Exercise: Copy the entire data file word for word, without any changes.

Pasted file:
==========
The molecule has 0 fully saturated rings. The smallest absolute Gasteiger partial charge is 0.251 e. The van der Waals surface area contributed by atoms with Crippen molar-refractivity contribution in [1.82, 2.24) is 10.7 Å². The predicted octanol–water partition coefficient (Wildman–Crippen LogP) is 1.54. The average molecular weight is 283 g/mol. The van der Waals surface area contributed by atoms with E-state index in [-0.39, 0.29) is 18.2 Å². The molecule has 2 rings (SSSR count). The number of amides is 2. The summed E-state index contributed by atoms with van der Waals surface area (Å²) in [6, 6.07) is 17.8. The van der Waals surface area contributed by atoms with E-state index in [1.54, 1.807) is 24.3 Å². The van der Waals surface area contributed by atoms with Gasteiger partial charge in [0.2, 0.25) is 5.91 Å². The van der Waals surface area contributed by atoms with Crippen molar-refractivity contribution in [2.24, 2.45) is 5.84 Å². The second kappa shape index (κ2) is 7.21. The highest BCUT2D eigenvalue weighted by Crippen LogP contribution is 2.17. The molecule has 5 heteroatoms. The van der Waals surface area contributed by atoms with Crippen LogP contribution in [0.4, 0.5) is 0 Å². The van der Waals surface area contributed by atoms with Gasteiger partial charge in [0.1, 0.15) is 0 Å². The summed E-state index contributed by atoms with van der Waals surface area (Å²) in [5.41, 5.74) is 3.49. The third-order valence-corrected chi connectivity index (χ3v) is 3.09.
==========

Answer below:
The molecule has 0 fully saturated rings. The smallest absolute Gasteiger partial charge is 0.251 e. The van der Waals surface area contributed by atoms with Crippen molar-refractivity contribution in [1.82, 2.24) is 10.7 Å². The predicted octanol–water partition coefficient (Wildman–Crippen LogP) is 1.54. The average molecular weight is 283 g/mol. The van der Waals surface area contributed by atoms with E-state index in [-0.39, 0.29) is 18.2 Å². The molecule has 2 rings (SSSR count). The number of amides is 2. The summed E-state index contributed by atoms with van der Waals surface area (Å²) in [6, 6.07) is 17.8. The van der Waals surface area contributed by atoms with E-state index in [1.54, 1.807) is 24.3 Å². The van der Waals surface area contributed by atoms with Gasteiger partial charge in [0.2, 0.25) is 5.91 Å². The van der Waals surface area contributed by atoms with Crippen molar-refractivity contribution in [2.24, 2.45) is 5.84 Å². The second kappa shape index (κ2) is 7.21. The highest BCUT2D eigenvalue weighted by Crippen LogP contribution is 2.17. The molecule has 5 heteroatoms. The van der Waals surface area contributed by atoms with Crippen LogP contribution in [0.4, 0.5) is 0 Å². The van der Waals surface area contributed by atoms with Gasteiger partial charge in [0.1, 0.15) is 0 Å². The summed E-state index contributed by atoms with van der Waals surface area (Å²) in [5.41, 5.74) is 3.49. The third-order valence-corrected chi connectivity index (χ3v) is 3.09.